5.9 'throws' Clause

A throws clause can be specified in the method protoype.

... someMethod(...)
    throws <ExceptionType1>, <ExceptionType2>,..., <ExceptionTypen> { ... }

Each <ExceptionTypei> declares a checked exception. The compiler enforces that the checked exceptions thrown by a method are limited to those specified in its throws clause. Of course, the method can throw exceptions that are subclasses of the checked exceptions in the throws clause. This is permissable since exceptions are objects, and a subclass object can polymorphically act as an object of its superclass (see Section 6.1, p. 226). The throws clause can have unchecked exceptions specified, but this is seldom used and the compiler does not check them.

Handling of checked exceptions in initializers is covered in Section 8.2 on page 331.

Any method that can cause a checked exception to be thrown, either directly by using the throw statement or indirectly by invoking other methods that can throw such an exception, must deal with the exception in one of three ways. It can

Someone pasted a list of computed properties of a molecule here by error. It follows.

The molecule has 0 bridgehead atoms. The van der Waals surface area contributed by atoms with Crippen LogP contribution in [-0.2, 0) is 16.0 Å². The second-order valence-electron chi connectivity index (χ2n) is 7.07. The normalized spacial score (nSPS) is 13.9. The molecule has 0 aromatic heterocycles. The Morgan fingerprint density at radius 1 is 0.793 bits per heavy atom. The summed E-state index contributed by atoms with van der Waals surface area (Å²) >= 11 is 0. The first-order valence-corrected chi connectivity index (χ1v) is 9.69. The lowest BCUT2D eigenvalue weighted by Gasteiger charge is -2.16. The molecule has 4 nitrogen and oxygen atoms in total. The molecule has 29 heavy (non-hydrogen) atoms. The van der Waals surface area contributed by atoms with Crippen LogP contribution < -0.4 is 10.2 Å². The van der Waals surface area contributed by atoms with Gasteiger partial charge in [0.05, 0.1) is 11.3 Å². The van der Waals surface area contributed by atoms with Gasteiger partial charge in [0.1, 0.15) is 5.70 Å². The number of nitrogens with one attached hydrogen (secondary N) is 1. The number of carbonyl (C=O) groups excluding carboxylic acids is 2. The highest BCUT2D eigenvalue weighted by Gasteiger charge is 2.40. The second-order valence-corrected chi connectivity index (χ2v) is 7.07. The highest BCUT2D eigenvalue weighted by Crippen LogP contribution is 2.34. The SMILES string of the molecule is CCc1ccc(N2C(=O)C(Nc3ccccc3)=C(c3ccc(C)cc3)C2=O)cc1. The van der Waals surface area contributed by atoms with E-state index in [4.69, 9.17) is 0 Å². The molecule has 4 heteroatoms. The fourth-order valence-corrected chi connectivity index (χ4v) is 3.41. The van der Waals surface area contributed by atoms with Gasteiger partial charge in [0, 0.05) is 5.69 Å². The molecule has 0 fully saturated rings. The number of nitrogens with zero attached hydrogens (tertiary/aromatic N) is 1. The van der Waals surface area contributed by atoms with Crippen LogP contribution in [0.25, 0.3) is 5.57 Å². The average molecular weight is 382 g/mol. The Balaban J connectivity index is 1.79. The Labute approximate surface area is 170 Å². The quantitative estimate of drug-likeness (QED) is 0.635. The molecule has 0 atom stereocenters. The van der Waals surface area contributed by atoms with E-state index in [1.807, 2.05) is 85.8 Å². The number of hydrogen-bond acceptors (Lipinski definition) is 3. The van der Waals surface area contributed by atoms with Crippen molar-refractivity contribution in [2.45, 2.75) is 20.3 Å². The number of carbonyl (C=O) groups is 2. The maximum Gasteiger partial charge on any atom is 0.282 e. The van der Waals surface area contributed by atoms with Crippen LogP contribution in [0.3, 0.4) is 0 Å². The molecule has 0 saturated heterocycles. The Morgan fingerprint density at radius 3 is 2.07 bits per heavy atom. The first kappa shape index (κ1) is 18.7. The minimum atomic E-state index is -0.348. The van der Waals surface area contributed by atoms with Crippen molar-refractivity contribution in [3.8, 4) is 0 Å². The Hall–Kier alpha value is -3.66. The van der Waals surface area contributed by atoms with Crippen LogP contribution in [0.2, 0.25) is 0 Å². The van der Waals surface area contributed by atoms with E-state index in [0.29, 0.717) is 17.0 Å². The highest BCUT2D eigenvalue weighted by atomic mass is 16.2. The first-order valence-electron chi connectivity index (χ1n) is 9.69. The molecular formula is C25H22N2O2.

• use a try block and catch the exception in a handler and deal with it

  • use a try block and catch the exception in a handler, but throw another exception that is either unchecked or declared in its throws clause

  • explicitly allow propagation of the exception to its caller by declaring it in the throws clause of its method protoype

This mechanism ensures that, regardless of the path of execution, a checked exception will be dealt with in some way. It aids development of robust programs, as allowance can be made for many contingencies. Native methods can also declare checked exceptions in their throws clause, but the compiler is not able to check them for consistency.

A new checked exception is defined in Example 5.16. The checked exception class IntegerDivisionByZero is defined at (11) by extending the Exception class.